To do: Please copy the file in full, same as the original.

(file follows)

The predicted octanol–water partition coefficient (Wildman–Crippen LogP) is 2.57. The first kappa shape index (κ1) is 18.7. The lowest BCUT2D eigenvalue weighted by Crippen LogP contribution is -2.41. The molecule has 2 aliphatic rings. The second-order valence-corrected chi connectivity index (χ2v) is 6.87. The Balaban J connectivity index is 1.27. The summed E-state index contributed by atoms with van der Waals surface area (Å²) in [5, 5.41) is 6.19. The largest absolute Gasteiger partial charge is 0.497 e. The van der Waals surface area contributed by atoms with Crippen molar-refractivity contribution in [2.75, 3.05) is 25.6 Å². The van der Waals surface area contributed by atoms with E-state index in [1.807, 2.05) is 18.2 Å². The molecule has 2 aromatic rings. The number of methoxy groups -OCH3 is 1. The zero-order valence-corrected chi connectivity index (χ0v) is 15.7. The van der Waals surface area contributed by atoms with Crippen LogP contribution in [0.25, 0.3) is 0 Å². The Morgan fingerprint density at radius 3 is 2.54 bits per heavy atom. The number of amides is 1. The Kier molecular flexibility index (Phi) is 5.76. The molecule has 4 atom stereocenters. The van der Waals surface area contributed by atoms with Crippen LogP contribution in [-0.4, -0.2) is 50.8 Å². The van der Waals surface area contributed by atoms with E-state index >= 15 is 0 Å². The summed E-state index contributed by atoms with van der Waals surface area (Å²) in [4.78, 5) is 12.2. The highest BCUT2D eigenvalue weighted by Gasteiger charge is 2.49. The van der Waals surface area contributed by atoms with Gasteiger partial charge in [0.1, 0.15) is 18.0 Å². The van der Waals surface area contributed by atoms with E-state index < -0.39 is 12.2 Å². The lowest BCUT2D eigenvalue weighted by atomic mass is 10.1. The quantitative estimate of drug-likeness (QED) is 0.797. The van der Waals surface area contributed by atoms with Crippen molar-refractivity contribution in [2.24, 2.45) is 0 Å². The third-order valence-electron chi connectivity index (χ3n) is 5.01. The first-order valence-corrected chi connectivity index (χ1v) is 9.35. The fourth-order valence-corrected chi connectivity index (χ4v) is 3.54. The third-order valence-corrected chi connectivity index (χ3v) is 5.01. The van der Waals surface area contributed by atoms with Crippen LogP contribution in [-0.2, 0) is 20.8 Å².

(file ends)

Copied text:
The predicted octanol–water partition coefficient (Wildman–Crippen LogP) is 2.57. The first kappa shape index (κ1) is 18.7. The lowest BCUT2D eigenvalue weighted by Crippen LogP contribution is -2.41. The molecule has 2 aliphatic rings. The second-order valence-corrected chi connectivity index (χ2v) is 6.87. The Balaban J connectivity index is 1.27. The summed E-state index contributed by atoms with van der Waals surface area (Å²) in [5, 5.41) is 6.19. The largest absolute Gasteiger partial charge is 0.497 e. The van der Waals surface area contributed by atoms with Crippen molar-refractivity contribution in [2.75, 3.05) is 25.6 Å². The van der Waals surface area contributed by atoms with E-state index in [1.807, 2.05) is 18.2 Å². The molecule has 2 aromatic rings. The number of methoxy groups -OCH3 is 1. The zero-order valence-corrected chi connectivity index (χ0v) is 15.7. The van der Waals surface area contributed by atoms with Crippen LogP contribution in [0.25, 0.3) is 0 Å². The Morgan fingerprint density at radius 3 is 2.54 bits per heavy atom. The number of amides is 1. The Kier molecular flexibility index (Phi) is 5.76. The molecule has 4 atom stereocenters. The van der Waals surface area contributed by atoms with Crippen LogP contribution in [-0.4, -0.2) is 50.8 Å². The van der Waals surface area contributed by atoms with E-state index >= 15 is 0 Å². The summed E-state index contributed by atoms with van der Waals surface area (Å²) in [4.78, 5) is 12.2. The highest BCUT2D eigenvalue weighted by Gasteiger charge is 2.49. The van der Waals surface area contributed by atoms with Gasteiger partial charge in [0.1, 0.15) is 18.0 Å². The van der Waals surface area contributed by atoms with E-state index < -0.39 is 12.2 Å². The lowest BCUT2D eigenvalue weighted by atomic mass is 10.1. The quantitative estimate of drug-likeness (QED) is 0.797. The van der Waals surface area contributed by atoms with Crippen molar-refractivity contribution in [2.24, 2.45) is 0 Å². The third-order valence-electron chi connectivity index (χ3n) is 5.01. The first-order valence-corrected chi connectivity index (χ1v) is 9.35. The fourth-order valence-corrected chi connectivity index (χ4v) is 3.54. The third-order valence-corrected chi connectivity index (χ3v) is 5.01. The van der Waals surface area contributed by atoms with Crippen LogP contribution in [-0.2, 0) is 20.8 Å².